4. A plan can help you save money by planning how to handle customer complaints and being ready with a company policy. Not being prepared with an operations plan can delay customer relationship issues, create bad morale, and create bad press. When you have a plan in place as to how you will deal with customer complaints, you can decrease how much time and effort will spent on the issue. For example, if a customer ordered ice cream to be delivered in your monthly subscription and the ice cream arrived melted, than you can decide before hand, how you would like to deal with the customer complaint. Will you refund the customer or delight the customer with a surprise? Remember, it costs 4 times as much to acquire a new customer than to keep an existing one.

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Source: foodpics.com

5. You can plan for “seasonality” or the high seasons and low seasons for your business. For example, if you own an ice cream shop in a market with 4 seasons, you know that there will be a high season and low season. In order to be efficient, you may look at planning for the Christmas gift season by creating packaged gifts, or you may add warm drinks to offset your low season. Perhaps after you see the seasonality, you will decide to introduce a subscription that will have ice cream delivered monthly to your loyal customers.

 

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How to Write a Business Plan – Part 3 of 3 – Financials and Executive Summary

 

 

photo credit: bank68.org

photo credit: bank68.org

This may the shortest part of how to write your business plan series- that is because you are going to have to fill in a lot of the blanks yourself. This next section has the most clout with investors, bankers, accountants, as well as the owner of the business. When reviewing plans, this is the section I look to – first. If I like what I see, I read the executive summary , and if I like that, I continue to read the rest of the plan.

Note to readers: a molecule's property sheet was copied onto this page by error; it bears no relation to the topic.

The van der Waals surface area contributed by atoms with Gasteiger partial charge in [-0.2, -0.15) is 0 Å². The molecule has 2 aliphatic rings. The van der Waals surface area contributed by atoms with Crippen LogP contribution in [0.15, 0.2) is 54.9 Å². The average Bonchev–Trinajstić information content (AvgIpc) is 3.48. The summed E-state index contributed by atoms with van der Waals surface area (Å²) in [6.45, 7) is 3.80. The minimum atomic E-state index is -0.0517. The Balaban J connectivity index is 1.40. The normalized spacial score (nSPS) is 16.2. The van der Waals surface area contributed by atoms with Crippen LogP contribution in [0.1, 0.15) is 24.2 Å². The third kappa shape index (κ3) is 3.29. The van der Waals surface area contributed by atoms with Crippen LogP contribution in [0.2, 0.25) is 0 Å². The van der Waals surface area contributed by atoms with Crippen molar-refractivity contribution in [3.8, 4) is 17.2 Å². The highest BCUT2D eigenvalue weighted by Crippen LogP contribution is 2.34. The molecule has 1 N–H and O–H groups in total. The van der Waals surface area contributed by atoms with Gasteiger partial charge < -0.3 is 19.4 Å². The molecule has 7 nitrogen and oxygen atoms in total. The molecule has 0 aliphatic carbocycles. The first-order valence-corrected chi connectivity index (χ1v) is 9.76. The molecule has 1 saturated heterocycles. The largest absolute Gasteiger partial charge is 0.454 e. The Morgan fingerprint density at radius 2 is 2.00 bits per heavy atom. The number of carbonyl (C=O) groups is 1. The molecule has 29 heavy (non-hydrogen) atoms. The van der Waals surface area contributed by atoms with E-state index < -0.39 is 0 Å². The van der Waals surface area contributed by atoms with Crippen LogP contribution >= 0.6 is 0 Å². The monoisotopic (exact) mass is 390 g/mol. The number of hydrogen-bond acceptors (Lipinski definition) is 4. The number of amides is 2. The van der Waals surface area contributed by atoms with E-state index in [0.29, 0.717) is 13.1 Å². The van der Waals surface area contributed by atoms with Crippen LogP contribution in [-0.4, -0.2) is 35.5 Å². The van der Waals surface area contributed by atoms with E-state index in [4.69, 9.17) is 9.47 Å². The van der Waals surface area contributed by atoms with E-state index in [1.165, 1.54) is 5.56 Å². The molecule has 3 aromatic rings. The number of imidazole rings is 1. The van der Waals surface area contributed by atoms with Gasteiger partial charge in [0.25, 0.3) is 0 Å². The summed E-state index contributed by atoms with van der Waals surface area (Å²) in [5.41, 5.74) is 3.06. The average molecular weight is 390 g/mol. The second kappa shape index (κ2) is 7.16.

Financial statements are to be included in your plan, just remember, they are projected and haven’t happened yet.

Here is a list of financial statements that should be included:

 

Projected Cash Flow

Money IN and Money OUT from month to month.It is only a projection but it will be adjusted and can serve as a great planning tool and indicator.

 

Image credit: commons.wikimedia.org

Image credit: commons.wikimedia.org

Projected Income Statement

Shows Profit or Loss over a period of time (quarterly and annually)

 

Projected Balance Sheet

Shows your Assets = Liabilities + Owner’s Equity

The information from this statement comes from the two above, projected income statement and the projected cash flow.

 

Image Credit: shutterstock_112218428

Image Credit: shutterstock_112218428

Your business plan is almost done. Now it just needs a one page Executive Summary as the first page of your business plan. Your executive summary includes highlights of your Sales & Marketing plan, your Operations plan as well as your Financial plan.

Once you have completed compiling the information, make sure you have at least two people review your business plan. When receiving comments, be thankful and consider making changes. The best part about writing a business plan is that it is expected to change. The plan is a guide and is only useful if it is seen as a tool to keep your goals and dreams more likely to occur. More than likely to occur, if for say, you write down your dreams on a napkin. Whether you write them down or not is not the ultimate predictor of your business achieving your milestones, however, conducting research, planning ahead, and creating opportunities through networking while putting your plan together will all have a positive effect on turning your dreams into goals, turning your goals into manageable tasks, and turning your tasks into operational plans.